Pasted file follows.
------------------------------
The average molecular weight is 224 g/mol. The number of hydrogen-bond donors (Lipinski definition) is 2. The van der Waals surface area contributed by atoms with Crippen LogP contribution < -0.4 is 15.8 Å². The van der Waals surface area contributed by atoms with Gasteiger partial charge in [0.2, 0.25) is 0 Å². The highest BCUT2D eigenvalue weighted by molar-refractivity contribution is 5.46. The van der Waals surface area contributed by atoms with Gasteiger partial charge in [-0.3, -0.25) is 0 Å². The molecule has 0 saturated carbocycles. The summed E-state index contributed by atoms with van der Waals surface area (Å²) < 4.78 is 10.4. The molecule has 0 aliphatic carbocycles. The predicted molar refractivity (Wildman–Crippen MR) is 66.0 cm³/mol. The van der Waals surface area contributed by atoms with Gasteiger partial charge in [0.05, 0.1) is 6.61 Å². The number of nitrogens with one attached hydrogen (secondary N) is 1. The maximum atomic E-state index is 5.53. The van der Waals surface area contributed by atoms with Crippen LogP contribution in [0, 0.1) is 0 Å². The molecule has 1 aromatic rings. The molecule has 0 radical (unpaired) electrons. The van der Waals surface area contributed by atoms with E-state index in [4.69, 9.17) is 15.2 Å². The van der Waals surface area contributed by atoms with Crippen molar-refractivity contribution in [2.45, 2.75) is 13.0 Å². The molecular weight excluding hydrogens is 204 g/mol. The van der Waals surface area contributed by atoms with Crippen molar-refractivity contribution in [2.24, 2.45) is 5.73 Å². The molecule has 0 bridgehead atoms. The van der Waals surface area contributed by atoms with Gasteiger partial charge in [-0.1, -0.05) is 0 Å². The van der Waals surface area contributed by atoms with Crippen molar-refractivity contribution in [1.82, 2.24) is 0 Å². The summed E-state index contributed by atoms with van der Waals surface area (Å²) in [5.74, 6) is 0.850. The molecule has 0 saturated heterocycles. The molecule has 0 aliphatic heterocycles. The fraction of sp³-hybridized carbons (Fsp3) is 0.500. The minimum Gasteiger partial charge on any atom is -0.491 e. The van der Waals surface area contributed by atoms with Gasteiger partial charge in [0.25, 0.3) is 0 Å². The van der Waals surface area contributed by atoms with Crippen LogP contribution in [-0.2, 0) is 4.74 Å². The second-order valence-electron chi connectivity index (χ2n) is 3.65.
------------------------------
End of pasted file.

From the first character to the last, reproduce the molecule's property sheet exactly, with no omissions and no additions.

The average molecular weight is 224 g/mol. The number of hydrogen-bond donors (Lipinski definition) is 2. The van der Waals surface area contributed by atoms with Crippen LogP contribution < -0.4 is 15.8 Å². The van der Waals surface area contributed by atoms with Gasteiger partial charge in [0.2, 0.25) is 0 Å². The highest BCUT2D eigenvalue weighted by molar-refractivity contribution is 5.46. The van der Waals surface area contributed by atoms with Gasteiger partial charge in [-0.3, -0.25) is 0 Å². The molecule has 0 saturated carbocycles. The summed E-state index contributed by atoms with van der Waals surface area (Å²) < 4.78 is 10.4. The molecule has 0 aliphatic carbocycles. The predicted molar refractivity (Wildman–Crippen MR) is 66.0 cm³/mol. The van der Waals surface area contributed by atoms with Gasteiger partial charge in [0.05, 0.1) is 6.61 Å². The number of nitrogens with one attached hydrogen (secondary N) is 1. The maximum atomic E-state index is 5.53. The van der Waals surface area contributed by atoms with Crippen LogP contribution in [0, 0.1) is 0 Å². The molecule has 1 aromatic rings. The molecule has 0 radical (unpaired) electrons. The van der Waals surface area contributed by atoms with E-state index in [4.69, 9.17) is 15.2 Å². The van der Waals surface area contributed by atoms with Crippen molar-refractivity contribution in [2.45, 2.75) is 13.0 Å². The molecular weight excluding hydrogens is 204 g/mol. The van der Waals surface area contributed by atoms with Crippen molar-refractivity contribution in [2.24, 2.45) is 5.73 Å². The molecule has 0 bridgehead atoms. The van der Waals surface area contributed by atoms with Gasteiger partial charge in [-0.1, -0.05) is 0 Å². The van der Waals surface area contributed by atoms with Crippen molar-refractivity contribution in [1.82, 2.24) is 0 Å². The summed E-state index contributed by atoms with van der Waals surface area (Å²) in [5.74, 6) is 0.850. The molecule has 0 saturated heterocycles. The molecule has 0 aliphatic heterocycles. The fraction of sp³-hybridized carbons (Fsp3) is 0.500. The minimum Gasteiger partial charge on any atom is -0.491 e. The van der Waals surface area contributed by atoms with Gasteiger partial charge in [0.25, 0.3) is 0 Å². The van der Waals surface area contributed by atoms with Crippen LogP contribution in [-0.2, 0) is 4.74 Å². The second-order valence-electron chi connectivity index (χ2n) is 3.65.